Silicon Valley Kings Write Half-Assed Outrage Letter to NSA

It only took half a year for the un-beating heart of America's tech sector to show any unified opposition to NSA dragnet techniques: ReformGovernmentSurveillance.com is a lazy piece of PR dreck—and about as transparently self-serving as it gets.

Of course, companies like Google and AOL—which stay in existence by trading in private information—don't want competition. It won't be good for recruiting if promising CS students think the hottest privacy violation game in town is with the feds, not Facebook. Nor is it good for business if we think our most mainstream of mainstream tech companies are cooperating with federal spooks without any fight. Do something, guys. At least make a principled website, come on! So here we have a loose coalition of competitors who can unite under their common resentment of government spying and publish an "open letter to Washington."

Dear Mr. President and Members of Congress,

We understand that governments have a duty to protect their citizens. But this summer's revelations highlighted the urgent need to reform government surveillance practices worldwide. The balance in many countries has tipped too far in favor of the state and away from the rights of the individual — rights that are enshrined in our Constitution. This undermines the freedoms we all cherish. It's time for a change.

For our part, we are focused on keeping users' data secure — deploying the latest encryption technology to prevent unauthorized surveillance on our networks and by pushing back on government requests to ensure that they are legal and reasonable in scope.

We urge the US to take the lead and make reforms that ensure that government surveillance efforts are clearly restricted by law, proportionate to the risks, transparent and subject to independent oversight. To see the full set of principles we support, visit ReformGovernmentSurveillance.com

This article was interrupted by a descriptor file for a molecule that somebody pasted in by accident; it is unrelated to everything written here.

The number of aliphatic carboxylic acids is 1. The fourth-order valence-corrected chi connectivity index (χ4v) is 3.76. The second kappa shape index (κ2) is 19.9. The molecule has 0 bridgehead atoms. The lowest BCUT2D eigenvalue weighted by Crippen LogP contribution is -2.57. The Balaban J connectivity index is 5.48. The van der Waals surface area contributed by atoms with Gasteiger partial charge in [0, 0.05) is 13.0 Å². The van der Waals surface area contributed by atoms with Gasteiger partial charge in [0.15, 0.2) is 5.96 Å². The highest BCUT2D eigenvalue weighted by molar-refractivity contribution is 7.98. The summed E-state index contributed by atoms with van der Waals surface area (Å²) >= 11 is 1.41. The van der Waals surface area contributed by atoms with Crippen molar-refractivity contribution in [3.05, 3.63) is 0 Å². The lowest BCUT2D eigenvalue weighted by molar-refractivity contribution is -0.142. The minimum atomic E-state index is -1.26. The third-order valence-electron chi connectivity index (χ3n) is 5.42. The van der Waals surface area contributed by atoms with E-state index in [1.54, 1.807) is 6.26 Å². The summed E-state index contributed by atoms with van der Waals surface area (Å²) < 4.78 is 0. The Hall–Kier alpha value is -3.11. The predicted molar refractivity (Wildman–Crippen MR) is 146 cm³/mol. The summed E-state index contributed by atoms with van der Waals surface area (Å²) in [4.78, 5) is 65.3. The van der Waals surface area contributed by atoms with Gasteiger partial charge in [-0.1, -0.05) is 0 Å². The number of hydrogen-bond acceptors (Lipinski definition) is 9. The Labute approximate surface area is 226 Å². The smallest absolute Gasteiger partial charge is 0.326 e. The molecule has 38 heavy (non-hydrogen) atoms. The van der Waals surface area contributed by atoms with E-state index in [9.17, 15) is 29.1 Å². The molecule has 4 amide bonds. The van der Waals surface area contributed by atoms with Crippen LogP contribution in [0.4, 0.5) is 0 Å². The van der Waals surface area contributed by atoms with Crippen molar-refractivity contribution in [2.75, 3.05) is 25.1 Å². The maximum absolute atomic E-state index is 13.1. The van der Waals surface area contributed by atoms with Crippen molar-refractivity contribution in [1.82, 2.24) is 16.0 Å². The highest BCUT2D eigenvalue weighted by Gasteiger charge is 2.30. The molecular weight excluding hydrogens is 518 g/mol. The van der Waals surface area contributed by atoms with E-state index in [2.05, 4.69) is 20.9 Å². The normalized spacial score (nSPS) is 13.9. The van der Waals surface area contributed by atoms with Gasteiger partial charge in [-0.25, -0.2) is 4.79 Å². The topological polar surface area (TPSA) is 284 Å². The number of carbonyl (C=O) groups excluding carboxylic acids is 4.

Sincerely,

AOL, Apple, Facebook, Google, LinkedIn, Microsoft, Twitter, Yahoo

Chief among their enumerated demands, are "Limiting Governments' Authority to Collect Users' Information," and "Transparency About Government Demands."

I have no doubt many (most?) employees at these Valley titans really do hate the NSA, and value citizen privacy. But they're also the reason why PRISM worked to begin with—there can't be any massive, shocking data-mining without massive, shocking pools of data to mine in the first place. The Facebook League wants to be able to essentially do what the NSA does—collect our every move and message online—but do so for revenues, not reconnaissance. This "open letter" isn't in defense of your privacy or the sanctity of information, but a matter of who gets it.

But remember: the NSA can't pull anything from these companies that they haven't already pulled from you first. No amount of open letter-ing or principled CEO quoting will be able to change that—but the HTML smoke and mirrors could be enough to distract a credulous and easily sidelined public. They tried, we can say. Remember, they tried with that website. But if this is all really keeping Zuckerberg up at night, it would be nice to see him build a lobbying machine (we know he can!), get yet another meeting with Obama, go to Congress in person—something that's not a 15-minute website.